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The Fast

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fasting
Obviously you don’t need to be a Muslim for a month to learn about Islam, anyone can buy a Quran, download one, get the app, and read it at their pleasure. Fasting however is something I don’t think any book can really tell you about. It would just be pointless words on a page, which will have most people thinking Ramadan is crazy.
I didn’t get it. I have seen my husband fast for that last few years and I just couldn’t grasp the point. Oh sure it was explained to me- time to be closer to God, time to appreciate what you have, time to remember those who go without etc etc, but going without food and drink? Really?
Well yes, really! At the end of the month I probably still won’t understand much about Islam, but I can now say I do understand why people fast, why they look forward to it, why they are not all leaving the religion after the first day. This is something you really need to feel to truly *get* it.
I honestly didn’t think I could do it, I never in a million years thought I would enjoy it. But I am and I do. Every morning it feels like an impossible task, than every day at 9pm I get to feel such a sense of achievement, and I get to share it with my husband. Meals are appreciated, I can’t say when the last time was that I truly appreciated a meal before this month, they are a celebration. I love the discipline needed, the focus required. And on the spiritual sense, fasting means you will never forget that you are in a special month, that you are doing something. For the religious every time they feel weak, they feel the pangs of hunger, they have a reminder as to why they are doing it, who they are doing it for, and to be thankful.
Don’t get me wrong, not all Muslims enjoy Ramadan. Out loud they feel they most proclaim a love for the Islamic holiday, but quietly they whisper their true feelings. People can become moodier, lack of food and exhaustion, thanks to the very early wake up to eat, is not a great combination. Apparently breaths can be worse too, something I’ve not noticed (another thing for me to be thankful for!), and someone even said BO increases too, oh my. Too many women also complain how they have to spend half the day in the kitchen cooking, making food more a part of their daily lives than when they could eat. There are feelings of guilt when some think all they are doing is fasting and they don’t have time to also read Quran, perform longer prayers etc.
Having the wrong attitude about Ramadan also doesn’t help. Some spend the whole month counting down to Eid (three days of feasts after Ramadan), or they spend the whole day thinking about their evening meal, and eating more than a days worth of food in the one sitting. Some people spend the day sleeping, completing voiding the whole point of the fast.
I can’t eat or drink between 3am to 9pm, but I’m not going to sit around thinking “oh woe is me”. I’m not going to wish this month away either, in fact when my husband said earlier that we were half way, I felt a pang of sadness. When I had five days where I couldn’t fast, I felt as if I was missing out.
Don’t get me wrong, it isn’t a walk in the park- in fact it was walking in the park on one of England’s hottest days of the years that proved one of the hardest days fasting- there are moments I am just staring at food, smelling it, fantasising about eating it. Then there are the small but more enticing temptations such as wishing I could taste food as I cook it, just to check it is ok. Feeding a child during the day has also had me nearly slipping up from old habits. Before this month I don’t thing my son even knew ice lollies came without a bite taking out of them first!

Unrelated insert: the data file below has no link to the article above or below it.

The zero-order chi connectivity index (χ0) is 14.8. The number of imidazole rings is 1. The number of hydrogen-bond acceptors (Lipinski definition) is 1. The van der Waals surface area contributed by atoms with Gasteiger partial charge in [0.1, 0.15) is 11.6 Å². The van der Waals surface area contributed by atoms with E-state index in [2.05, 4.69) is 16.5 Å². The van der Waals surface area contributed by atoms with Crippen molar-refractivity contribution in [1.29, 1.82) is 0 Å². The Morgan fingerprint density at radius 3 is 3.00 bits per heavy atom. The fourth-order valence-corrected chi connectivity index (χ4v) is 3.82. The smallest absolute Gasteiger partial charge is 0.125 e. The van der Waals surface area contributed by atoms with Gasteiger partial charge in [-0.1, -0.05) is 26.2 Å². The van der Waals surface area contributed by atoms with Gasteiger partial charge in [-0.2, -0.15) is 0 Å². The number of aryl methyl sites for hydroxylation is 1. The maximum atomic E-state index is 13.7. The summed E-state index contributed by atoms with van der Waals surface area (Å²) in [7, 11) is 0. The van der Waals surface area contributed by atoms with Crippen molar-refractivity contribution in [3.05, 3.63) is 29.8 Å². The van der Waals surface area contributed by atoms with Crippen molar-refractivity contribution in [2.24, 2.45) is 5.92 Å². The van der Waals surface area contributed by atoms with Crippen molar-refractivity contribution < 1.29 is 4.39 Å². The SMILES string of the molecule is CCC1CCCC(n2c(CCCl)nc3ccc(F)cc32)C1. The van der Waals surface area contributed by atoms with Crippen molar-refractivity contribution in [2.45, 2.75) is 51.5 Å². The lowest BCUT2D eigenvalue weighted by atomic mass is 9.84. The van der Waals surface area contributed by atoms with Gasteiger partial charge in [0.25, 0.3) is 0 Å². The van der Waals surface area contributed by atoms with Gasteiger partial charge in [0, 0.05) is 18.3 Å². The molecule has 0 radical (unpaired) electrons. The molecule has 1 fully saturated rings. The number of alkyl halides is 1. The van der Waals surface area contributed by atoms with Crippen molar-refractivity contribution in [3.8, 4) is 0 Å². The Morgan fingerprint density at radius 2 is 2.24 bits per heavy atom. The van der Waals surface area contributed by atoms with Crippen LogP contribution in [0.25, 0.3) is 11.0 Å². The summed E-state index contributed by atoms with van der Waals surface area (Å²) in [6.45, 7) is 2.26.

Now, I have a slight fasting problem- on Wednesday I’m due to be put under general anaesthetic to have my wisdom teeth removed. I haven’t had my consultation so don’t know if you are supposed to eat beforehand, however I’m pretty sure afterwards I’ll be wanting pain killers, which breaks the fast.

religion data

What am I?


Another issue my minor operation is causing is the form I have to fill out. It asks for my religion. I will still be wearing hijab (though taking it off for the actual operation), so ticking nonreligious or N/A seems a bit of an eyebrow raiser. But I don’t want to lie either. I’m guessing I should leave it blank, after all as far as I’m aware legally I’m not obliged to answer.
Hmm, I don’t really like being a blank.
I guess a devout Muslim would put of the op until after Ramadan, the problem is it turns out I have a massive fear of GA (never been put to sleep before) and if I put it off now I doubt I will ever do it. Oh well, I guess it is impracticalities such as this that make some people hate this month.

Right, now I really must sleep, I have to get up in two and a half hours to eat before my fasting day starts again. Alhamdulillah.

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Muslims in the west

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Is it impossible?

Muslims in the west

Being a Muslim in a nonmuslim country obviously brings up issues that you don’t get in Egypt et el. Considering Islam is meant to be more than just a belief in a certain god, but a complete way of life, living in a country where that isn’t the way of life makes me imagine Muslims here are often faced with tricky situations and choices.
Praying for example. As far as I’m aware employers don’t legally have to give Muslim’s more time on their break to make sure they can pray, nor do they need to allow them to split their break and have it at the set times of prayer. Muslim men on Fridays have a much bigger problem as praying jumuah at the mosque is compulsory for them (women don’t need to go to mosque to pray), so unless you have a very lenient boss, it is either not going to happen, or you have to quit.
And it isn’t just that where problems rise up about work for Muslims in the west. I work in a cinema, the cinema has a bar, selling alcohol is haram (forbidden). I asked my managers if they could avoid putting me on it this month and they were fine with that. However, I am working kiosk, the main part of the job. There we sell popcorn, coke, nachos and, oh dear, hotdogs. Pork hotdogs. Like with alcohol, a Muslim cannot consume or sell pork. Those two things alone limit you greatly from what jobs you can go for, especially if you are unskilled or need something more flexible, such as supermarkets, restaurants, bars.